Gregory Corso Biography | Poems
An American poet, the fourth member of the canon of Beat Generation writers.. American Beat poet "Gasoline" "Bomb"
Gregory Nunzio Corso (March 26, 1930 – January 17, 2001) was an American poet, the fourth member of the canon of Beat Generation writers (with Jack Kerouac, Allen Ginsberg, and William Burroughs).
Corso's mother, sixteen years old when Gregory was born, abandoned the family a year later and returned to Italy. Corso spent most of his childhood in orphanages and foster homes. His father remarried when he was eleven years old, and he had his son stay with him, but Corso repeatedly ran away. He was sent to a boy's home, from which he also ran away. His troubled adolescence included a stint of several months in the Tombs, the New York City jail, for a case involving a stolen radio, and three months of observation in Bellevue. At seventeen, he was convicted of theft and sentenced to Clinton State Prison for three years. Incarcerated in Dannemora for burglary in 1947, Gregory Corso dove into literature in the prison's library and began writing poetry. He returned to New York City after his release in 1950 and met Allen Ginsberg in a bar in Greenwich Village (the Pony Stable), where in the course of their initial, though long, conversation Ginsberg (and Corso) found out that Corso had unwittingly been spying on Ginsberg and his then girlfriend having sex from the apartment window across the street. Ginsberg then introduced Corso and his poetry to other members of the beat literary scene.
Corso died in Minnesota of prostate cancer on January 17, 2001. He is buried just as he wanted, next to the grave of poet Percy Bysshe Shelley in the Cimitero Acattolico, the Protestant Cemetery, Rome. He wrote his own epitaph:
- is Life
- It flows thru
- the death of me
- like a river
- of becoming
- the sea
Gregory Corso's first volume of poetry was privately published in 1955 (with the assistance of associates at Harvard, where he had been auditing classes): The Vestal Lady on Brattle and other poems. This was the year before the publication of Allen Ginsberg's first collection of poetry, and two years before Kerouac's On the Road. In 1958, Corso had an expanded collection of poems published as number 8 in the City Lights Pocket Poets Series: Gasoline/Vestal Lady on Brattle. His most notable poems are Bomb (formatted as typewriter-art in the shape of a mushroom cloud) and Marriage, a humorous meditation on the institution. A passage from that poem:
- But I should get married I should be good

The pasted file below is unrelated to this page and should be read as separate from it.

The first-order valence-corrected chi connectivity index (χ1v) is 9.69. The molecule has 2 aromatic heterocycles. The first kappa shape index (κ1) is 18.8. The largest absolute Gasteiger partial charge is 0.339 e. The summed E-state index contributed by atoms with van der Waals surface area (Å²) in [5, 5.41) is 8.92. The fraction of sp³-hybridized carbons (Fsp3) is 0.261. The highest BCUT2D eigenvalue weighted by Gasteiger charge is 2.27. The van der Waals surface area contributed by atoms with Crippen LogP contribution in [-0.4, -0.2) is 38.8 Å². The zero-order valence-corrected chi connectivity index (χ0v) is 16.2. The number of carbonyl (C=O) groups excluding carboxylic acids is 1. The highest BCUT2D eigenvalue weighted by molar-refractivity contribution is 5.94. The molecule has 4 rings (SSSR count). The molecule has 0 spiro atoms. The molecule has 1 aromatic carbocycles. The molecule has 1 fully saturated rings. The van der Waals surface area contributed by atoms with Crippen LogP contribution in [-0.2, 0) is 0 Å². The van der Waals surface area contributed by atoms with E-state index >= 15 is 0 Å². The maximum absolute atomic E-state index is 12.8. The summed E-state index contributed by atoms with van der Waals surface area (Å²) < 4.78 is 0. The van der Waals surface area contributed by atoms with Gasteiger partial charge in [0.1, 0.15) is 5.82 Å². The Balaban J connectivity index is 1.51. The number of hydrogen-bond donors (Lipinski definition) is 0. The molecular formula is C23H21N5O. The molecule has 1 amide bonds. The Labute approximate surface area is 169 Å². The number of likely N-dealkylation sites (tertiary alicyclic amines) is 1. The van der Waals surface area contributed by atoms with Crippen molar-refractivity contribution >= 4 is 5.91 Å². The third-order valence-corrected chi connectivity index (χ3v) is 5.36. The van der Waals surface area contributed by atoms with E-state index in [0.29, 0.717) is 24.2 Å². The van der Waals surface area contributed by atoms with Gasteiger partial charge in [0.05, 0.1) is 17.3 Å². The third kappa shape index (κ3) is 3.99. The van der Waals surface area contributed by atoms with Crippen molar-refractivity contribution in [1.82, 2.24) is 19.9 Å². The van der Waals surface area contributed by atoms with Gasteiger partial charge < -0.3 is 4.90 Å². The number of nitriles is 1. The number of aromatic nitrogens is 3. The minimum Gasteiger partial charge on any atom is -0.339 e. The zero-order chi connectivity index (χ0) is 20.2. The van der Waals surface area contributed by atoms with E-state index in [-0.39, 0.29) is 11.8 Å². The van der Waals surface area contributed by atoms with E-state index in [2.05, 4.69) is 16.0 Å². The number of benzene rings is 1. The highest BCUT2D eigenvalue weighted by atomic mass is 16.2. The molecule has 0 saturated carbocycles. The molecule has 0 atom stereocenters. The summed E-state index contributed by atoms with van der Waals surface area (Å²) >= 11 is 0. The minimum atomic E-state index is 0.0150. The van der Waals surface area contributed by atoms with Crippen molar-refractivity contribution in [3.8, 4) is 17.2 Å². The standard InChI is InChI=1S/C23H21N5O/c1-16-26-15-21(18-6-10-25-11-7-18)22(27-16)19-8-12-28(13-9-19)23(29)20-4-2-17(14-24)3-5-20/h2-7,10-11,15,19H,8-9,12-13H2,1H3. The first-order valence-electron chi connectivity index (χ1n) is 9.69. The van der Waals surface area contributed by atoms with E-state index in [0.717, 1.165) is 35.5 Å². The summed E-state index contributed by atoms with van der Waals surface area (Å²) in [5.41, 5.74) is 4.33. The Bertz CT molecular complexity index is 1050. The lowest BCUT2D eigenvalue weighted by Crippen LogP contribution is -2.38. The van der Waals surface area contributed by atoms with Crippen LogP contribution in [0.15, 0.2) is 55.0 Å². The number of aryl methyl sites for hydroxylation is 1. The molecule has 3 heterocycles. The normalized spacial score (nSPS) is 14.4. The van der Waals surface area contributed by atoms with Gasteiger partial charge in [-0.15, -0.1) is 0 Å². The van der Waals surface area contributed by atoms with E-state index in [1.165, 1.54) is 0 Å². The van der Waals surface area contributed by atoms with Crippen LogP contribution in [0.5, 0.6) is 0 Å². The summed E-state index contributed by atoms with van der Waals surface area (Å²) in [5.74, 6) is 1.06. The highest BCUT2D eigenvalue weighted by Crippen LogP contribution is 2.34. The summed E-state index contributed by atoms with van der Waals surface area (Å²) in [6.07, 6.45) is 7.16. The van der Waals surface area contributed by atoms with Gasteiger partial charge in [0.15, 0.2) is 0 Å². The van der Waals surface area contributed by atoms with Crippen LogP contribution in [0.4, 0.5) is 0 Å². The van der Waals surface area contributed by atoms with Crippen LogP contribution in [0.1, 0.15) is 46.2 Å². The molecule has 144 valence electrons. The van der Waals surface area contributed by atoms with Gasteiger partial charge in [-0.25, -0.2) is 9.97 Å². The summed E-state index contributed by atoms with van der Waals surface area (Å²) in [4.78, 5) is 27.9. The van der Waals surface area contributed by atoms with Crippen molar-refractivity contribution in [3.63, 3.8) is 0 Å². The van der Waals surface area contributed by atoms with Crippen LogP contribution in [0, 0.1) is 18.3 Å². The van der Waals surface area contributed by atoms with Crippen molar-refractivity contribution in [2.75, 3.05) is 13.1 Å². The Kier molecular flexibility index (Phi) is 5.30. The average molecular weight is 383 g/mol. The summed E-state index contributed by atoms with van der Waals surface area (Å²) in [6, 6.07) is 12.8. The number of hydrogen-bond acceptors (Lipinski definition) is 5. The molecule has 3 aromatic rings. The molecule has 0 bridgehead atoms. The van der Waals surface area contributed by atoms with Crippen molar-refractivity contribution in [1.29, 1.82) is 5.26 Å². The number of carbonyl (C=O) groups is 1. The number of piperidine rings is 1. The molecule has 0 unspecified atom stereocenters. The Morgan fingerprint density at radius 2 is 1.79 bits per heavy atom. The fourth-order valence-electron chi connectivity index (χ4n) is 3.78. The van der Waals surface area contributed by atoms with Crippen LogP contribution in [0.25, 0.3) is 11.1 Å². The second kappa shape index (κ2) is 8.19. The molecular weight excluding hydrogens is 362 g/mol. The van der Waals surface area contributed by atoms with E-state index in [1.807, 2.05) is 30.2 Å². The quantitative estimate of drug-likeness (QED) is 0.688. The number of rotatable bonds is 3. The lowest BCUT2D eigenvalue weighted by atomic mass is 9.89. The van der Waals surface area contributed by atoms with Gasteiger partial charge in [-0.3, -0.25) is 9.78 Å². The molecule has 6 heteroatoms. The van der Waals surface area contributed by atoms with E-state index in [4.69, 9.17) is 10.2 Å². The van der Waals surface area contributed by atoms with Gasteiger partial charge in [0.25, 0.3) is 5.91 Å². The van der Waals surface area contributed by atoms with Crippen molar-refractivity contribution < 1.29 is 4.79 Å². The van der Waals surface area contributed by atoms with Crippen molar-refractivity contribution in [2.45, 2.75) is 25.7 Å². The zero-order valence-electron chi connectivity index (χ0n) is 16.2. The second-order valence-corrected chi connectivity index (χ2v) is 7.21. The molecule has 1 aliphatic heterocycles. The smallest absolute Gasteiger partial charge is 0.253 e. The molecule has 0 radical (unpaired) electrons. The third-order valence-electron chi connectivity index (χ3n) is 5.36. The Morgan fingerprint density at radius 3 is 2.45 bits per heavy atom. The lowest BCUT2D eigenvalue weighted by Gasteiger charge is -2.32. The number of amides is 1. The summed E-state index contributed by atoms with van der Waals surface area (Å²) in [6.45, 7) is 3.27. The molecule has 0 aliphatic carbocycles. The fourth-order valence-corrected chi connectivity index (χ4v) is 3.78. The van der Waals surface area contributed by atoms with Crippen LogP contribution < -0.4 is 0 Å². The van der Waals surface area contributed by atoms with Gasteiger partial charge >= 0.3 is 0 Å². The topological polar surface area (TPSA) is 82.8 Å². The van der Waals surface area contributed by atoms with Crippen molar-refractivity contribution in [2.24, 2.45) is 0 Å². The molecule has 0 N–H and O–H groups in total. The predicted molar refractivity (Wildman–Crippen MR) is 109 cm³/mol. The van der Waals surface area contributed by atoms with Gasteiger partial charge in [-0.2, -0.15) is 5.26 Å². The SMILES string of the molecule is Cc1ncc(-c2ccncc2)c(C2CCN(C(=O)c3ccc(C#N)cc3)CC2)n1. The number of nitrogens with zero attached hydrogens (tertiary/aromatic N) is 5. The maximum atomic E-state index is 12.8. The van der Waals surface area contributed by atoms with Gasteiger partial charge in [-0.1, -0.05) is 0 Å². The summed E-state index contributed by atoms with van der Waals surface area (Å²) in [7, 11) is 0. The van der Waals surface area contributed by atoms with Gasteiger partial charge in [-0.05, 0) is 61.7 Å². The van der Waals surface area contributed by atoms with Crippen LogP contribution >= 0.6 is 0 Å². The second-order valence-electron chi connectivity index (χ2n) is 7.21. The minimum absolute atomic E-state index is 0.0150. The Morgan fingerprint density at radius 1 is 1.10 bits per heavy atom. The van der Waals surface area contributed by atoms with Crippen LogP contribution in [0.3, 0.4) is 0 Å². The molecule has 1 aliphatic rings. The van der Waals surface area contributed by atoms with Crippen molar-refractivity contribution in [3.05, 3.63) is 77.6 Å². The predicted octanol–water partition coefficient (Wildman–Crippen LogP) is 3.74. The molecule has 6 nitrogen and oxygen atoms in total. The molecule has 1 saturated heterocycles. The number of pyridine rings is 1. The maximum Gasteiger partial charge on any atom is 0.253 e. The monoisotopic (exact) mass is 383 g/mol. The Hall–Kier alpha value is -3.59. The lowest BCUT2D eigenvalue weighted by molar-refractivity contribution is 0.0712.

- How nice it'd be to come home to her
- and sit by the fireplace and she in the kitchen
- aproned young and lovely wanting my baby
- and so happy about me she burns the roast beef
- and comes crying to me and I get up from my big papa chair
- saying Christmas teeth! Radiant brains! Apple deaf!
- God what a husband I'd make! Yes, I should get married!
- So much to do! like sneaking into Mr Jones' house late at night
- and cover his golf clubs with 1920 Norwegian books
- Like hanging a picture of Rimbaud on the lawnmower
- like pasting Tannu Tuva postage stamps all over the picket fence
- like when Mrs Kindhead comes to collect for the Community Chest
- grab her and tell her There are unfavorable omens in the sky!
- And when the mayor comes to get my vote tell him
- When are you going to stop people killing whales!
- And when the milkman comes leave him a note in the bottle
- Penguin dust, bring me penguin dust, I want penguin dust--
Ted Morgan described Corso's place in the beat literary world (in Literary Outlaw, the Life and Times of William S. Burroughs): If Ginsberg, Kerouac, and Burroughs were the Three Musketeers of the movement, Corso was their D'Artagnan, a sort of junior partner, accepted and appreciated, but with less than complete parity. He had not been in at the start, which was the alliance of the Columbia intellectuals with the Times Square hipsters. He was a recent adherent, although his credentials were impressive enough to gain him unrestricted admittance ...
Other than Mr. Corso, Gregory was all you ever needed to know. He defined the name by his every word or act. Always succinct, he never tried. Once he called you "My Ira", or "My Janine" or "My Allen", he was forever "Your Gregory". — Ira Coehen